Meiosis and beyond – understanding the mechanistic and evolutionary processes shaping the germline genome

Roberta Bergero, Peter Ellis, Wilfried Haerty, Lee Larcombe, Iain Macaulay, Tarang Mehta, Mette Mogensen, David Murray, Will Nash, Matthew J. Neale, Rebecca O'Connor, Christian Ottolini, Ned Peel, Luke Ramsey, Ben Skinner, Alexander Suh, Michael Summers, Yu Sun, Alison Tidy, Raheleh RahbariClaudia Rathje, Simone Immler

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The separation of germ cell populations from the soma is part of the evolutionary transition to multicellularity. Only genetic information present in the germ cells will be inherited by future generations, and any molecular processes affecting the germline genome are therefore likely to be passed on. Despite its prevalence across taxonomic kingdoms, we are only starting to understand details of the underlying micro‐evolutionary processes occurring at the germline genome level. These include segregation, recombination, mutation and selection and can occur at any stage during germline differentiation and mitotic germline proliferation to meiosis and post‐meiotic gamete maturation. Selection acting on germ cells at any stage from the diploid germ cell to the haploid gametes may cause significant deviations from Mendelian inheritance and may be more widespread than previously assumed. The mechanisms that affect and potentially alter the genomic sequence and allele frequencies in the germline are pivotal to our understanding of heritability. With the rise of new sequencing technologies, we are now able to address some of these unanswered questions. In this review, we comment on the most recent developments in this field and identify current gaps in our knowledge.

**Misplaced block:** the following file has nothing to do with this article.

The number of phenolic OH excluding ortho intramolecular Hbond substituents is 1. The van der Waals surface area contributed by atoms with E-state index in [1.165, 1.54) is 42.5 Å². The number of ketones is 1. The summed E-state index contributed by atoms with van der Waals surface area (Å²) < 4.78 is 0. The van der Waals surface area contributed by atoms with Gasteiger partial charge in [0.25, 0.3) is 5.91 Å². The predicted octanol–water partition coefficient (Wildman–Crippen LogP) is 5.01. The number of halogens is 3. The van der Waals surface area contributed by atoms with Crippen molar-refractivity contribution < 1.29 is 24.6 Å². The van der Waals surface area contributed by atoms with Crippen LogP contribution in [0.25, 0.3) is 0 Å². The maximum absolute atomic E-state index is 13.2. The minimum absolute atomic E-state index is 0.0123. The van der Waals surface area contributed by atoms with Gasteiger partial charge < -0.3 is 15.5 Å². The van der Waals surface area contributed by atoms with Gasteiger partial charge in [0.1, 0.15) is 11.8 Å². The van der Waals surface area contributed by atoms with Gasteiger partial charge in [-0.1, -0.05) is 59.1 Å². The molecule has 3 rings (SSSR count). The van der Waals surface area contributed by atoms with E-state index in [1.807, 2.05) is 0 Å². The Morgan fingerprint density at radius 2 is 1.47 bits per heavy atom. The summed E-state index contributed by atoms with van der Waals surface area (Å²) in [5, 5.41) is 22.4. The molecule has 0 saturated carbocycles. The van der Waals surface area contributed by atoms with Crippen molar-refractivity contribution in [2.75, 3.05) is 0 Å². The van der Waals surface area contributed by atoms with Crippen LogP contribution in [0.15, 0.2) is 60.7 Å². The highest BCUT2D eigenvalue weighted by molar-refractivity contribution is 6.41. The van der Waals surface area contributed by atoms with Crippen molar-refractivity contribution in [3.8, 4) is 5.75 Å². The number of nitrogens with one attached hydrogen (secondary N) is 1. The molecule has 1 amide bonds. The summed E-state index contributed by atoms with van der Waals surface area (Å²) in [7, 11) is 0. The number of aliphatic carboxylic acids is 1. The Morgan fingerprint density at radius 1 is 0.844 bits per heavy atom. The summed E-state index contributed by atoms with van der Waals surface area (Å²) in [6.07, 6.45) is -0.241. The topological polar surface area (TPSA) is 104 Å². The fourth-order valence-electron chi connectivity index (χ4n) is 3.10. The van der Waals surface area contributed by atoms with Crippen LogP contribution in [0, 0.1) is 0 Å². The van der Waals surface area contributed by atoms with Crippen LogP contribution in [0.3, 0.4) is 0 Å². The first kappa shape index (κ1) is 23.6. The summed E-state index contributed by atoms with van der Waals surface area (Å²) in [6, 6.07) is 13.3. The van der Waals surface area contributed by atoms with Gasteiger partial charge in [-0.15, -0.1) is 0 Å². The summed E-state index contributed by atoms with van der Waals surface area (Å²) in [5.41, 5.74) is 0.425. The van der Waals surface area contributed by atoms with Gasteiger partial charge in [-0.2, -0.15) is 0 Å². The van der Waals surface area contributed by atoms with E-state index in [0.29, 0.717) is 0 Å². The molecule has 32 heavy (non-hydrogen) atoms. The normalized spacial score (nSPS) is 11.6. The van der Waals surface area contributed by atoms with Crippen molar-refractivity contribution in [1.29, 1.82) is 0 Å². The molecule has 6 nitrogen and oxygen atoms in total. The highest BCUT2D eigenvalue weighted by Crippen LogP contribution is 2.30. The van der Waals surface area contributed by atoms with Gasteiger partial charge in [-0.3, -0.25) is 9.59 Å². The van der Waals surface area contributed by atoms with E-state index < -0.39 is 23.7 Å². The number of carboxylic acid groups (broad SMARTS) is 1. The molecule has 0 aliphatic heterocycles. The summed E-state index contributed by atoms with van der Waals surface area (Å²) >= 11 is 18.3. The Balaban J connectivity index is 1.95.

Original languageEnglish
Pages (from-to)822-841
Number of pages20
JournalBiological Reviews
Issue number3
Early online date1 Jan 2021
Publication statusPublished - Jun 2021


  • DNA repair
  • double-strand breaks
  • mutation hotspots
  • mutation rate
  • recombination
  • recombination hotspots
  • selection

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